He joked about just buying more sexlinks.  I told him, it wouldn’t be the same.  They wouldn’t be the same birds.

He started to suggest the chicken tractor and then said no, too much work.  This was at bedtime on Tuesday night.  We were brushing our teeth and getting ready for bed.  I could see ‘his gears turning’ and I knew he was thinking now.  He went up stairs, flopped up on the bed and said that he could build a fence, but how to do a gate?  Then he said, “no, I know how to do the gates.”

Then he asked me how big of an area I was talking about.  “Just the inner barnyard and a little bit of the pasture, maybe to the tree line, where Dad planted those trees.  Not the whole pasture.”

That’s what I told him.  It’s not too unreasonable.  The barnyard, some of the pasture where they play.

He said he’d need more money for material.  He has some of it, but not all.

It’s winter now and the ground is hard, so it might not get it built til spring.

But’s he’s going to build me the fence, like I wanted before.  It will be on me to keep wings clipped enough that they won’t fly over it.  Some of them will anyway, but I’m going to assume that given a bigger area that their run, they won’t be as tempted.  Especially if we give them to the tree line.

I just have to keep the rest of them safe til spring.

My heart is still broken for Ava, but at least her death has served some purpose.

I’ll be honest here, I love all my chickens, but the Golds were special.  They were our first, and they were special.  Also, they have a nicer temperament than the Rhode Island Reds, by a long shot.

 

I feel like a failure for not keeping them safer, or not pushing DH and Dad harder for the fence I knew was necessary. I may be getting one now, but at what cost? The life of a little girl I can’t just replace. 😦

7 thoughts on “The Post I’ve Been Dreading

    1. Even with their wings clipped, some of them fly over the top of the run. I know the same would true of a fence. It’s like kids, really. If they’re determined enough, the trouble will happen no matter what I do to prevent it. I just feel like we didn’t do all we could have done. And I also feel like I’m slowly watching my Golds die one by one. It’s heart breaking.

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  1. At least, your chooks look like they have it good. Way better than a lot of other chickens in the world. I try to think of how my birds’ lives were worth celebrating while I grieve for them. Each of them is truly unique and they have brought a lot of joy to a little piece of the world in their relatively short time with us. I hope you feel better soon.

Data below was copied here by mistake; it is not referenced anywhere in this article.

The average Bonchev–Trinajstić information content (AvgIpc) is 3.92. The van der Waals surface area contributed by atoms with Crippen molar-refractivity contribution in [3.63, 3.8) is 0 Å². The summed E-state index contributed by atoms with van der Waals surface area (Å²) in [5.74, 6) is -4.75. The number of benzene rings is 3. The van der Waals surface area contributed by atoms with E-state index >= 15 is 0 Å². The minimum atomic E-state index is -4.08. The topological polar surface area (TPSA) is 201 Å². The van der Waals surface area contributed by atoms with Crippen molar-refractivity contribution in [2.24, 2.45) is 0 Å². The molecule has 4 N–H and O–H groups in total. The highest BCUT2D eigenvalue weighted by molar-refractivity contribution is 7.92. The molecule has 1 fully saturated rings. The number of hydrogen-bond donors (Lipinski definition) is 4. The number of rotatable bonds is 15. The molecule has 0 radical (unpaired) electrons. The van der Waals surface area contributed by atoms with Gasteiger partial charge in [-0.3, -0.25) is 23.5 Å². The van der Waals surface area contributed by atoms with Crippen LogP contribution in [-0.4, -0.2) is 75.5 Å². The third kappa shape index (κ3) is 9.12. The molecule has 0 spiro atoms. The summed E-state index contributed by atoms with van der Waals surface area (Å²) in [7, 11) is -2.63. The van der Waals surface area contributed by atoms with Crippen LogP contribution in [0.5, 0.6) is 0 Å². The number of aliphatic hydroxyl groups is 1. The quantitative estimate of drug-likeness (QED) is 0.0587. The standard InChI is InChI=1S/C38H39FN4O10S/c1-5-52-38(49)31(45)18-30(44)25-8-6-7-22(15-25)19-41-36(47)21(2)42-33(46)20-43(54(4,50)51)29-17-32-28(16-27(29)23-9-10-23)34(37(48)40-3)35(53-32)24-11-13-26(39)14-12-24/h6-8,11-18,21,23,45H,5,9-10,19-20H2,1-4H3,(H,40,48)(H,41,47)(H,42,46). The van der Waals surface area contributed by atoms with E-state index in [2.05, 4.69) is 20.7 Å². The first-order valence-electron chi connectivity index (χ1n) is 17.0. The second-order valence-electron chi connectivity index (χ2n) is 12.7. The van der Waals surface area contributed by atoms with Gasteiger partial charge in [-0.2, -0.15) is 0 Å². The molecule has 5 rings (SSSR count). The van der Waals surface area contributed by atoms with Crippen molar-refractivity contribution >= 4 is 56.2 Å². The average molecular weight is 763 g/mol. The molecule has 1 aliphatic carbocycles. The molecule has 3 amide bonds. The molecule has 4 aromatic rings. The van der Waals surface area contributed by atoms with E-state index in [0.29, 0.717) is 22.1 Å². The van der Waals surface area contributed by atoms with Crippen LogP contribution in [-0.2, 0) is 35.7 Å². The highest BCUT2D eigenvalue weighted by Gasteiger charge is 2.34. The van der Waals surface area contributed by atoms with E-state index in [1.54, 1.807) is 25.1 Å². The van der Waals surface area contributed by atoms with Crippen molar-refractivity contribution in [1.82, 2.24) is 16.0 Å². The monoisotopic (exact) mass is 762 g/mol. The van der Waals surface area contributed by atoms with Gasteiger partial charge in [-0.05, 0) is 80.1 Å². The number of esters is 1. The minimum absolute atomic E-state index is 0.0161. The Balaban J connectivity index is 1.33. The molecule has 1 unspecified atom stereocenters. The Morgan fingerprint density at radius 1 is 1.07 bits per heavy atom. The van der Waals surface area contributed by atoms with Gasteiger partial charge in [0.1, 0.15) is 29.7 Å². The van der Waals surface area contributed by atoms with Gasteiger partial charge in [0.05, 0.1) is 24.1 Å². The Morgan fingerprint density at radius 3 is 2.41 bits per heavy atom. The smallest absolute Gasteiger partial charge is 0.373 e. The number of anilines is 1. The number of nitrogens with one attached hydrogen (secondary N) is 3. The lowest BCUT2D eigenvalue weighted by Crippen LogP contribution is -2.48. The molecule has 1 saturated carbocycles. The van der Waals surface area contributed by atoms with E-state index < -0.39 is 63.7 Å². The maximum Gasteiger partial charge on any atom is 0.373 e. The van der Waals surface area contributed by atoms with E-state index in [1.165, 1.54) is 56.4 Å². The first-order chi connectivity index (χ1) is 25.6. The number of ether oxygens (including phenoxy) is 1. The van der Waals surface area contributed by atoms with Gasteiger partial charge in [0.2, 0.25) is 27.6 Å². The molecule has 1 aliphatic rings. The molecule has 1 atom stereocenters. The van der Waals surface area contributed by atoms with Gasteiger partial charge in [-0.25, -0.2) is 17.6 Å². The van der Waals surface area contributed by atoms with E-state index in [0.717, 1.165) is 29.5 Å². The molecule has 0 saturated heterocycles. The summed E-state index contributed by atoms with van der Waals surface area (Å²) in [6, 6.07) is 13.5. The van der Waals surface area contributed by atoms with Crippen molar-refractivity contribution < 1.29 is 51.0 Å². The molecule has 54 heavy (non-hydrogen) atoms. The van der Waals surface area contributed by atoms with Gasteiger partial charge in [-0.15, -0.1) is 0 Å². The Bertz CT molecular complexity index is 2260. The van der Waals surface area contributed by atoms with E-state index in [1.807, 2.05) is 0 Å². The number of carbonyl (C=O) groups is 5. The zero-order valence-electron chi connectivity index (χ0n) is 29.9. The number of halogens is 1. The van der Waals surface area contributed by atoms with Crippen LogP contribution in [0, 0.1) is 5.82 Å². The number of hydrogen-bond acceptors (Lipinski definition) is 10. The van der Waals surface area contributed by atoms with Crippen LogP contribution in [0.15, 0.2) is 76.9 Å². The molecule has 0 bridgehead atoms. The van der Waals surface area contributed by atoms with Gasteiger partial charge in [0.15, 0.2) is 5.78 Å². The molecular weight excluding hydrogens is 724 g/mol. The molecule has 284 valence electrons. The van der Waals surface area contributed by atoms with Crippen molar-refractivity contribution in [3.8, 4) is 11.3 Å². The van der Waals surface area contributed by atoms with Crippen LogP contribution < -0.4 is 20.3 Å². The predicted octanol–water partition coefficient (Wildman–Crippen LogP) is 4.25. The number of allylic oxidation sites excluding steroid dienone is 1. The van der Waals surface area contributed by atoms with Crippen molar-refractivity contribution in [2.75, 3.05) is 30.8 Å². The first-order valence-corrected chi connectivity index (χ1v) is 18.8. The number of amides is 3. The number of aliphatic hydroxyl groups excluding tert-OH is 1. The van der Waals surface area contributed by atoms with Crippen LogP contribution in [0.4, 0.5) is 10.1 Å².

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    1. You’re right. Each of these birds is unique and special in her own way. They came into my life when I was needing something, a project of my own, and I have been accused of spoiling them a bit more than I should. Treating like pets instead of chickens. I’ve spent days sitting in the barnyard laughing at their antics and talking to them all. For all the sadness, there is much happy bits to remember. Thank you!

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  2. Oh no! So sorry you have to go through the loss of another beloved feather child. Don’t blame yourself, we can never do everything to make their lives perfect. Sometimes things just go wrong without rhyme or reason. Reading this does make me feel like we should hurry up and chicken wire the paddock fence between us and our neighbours! I hope you feel better soon and can focus on the joys of having wee Pip – a worthy distraction from your sadness. =)
    -Twiglet

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    1. Pip has definitely been a good distraction. I have so enjoyed seeing what Pip and his momma are up to every morning. They have honestly broken down every perceived notion I had about mother hens and their chicks. As I speak, they are out in the run (I thought Abby would simply SIT on Pip for the next few weeks, since chicks in brooders need the heat lamp constantly) pecking and scratching at whatever food she can find them. (Pip has an easily accessible feeder of chick starter, but I think he only eats that when they are inside.) It’s definitely been an education having Pip around.

      I’m still kind of stunned from losing Ava. I can’t believe Abby and Dots are my only Golds left. It can’t be real, but it is. I’m glad Abby had Pip to keep her closer to home for a while.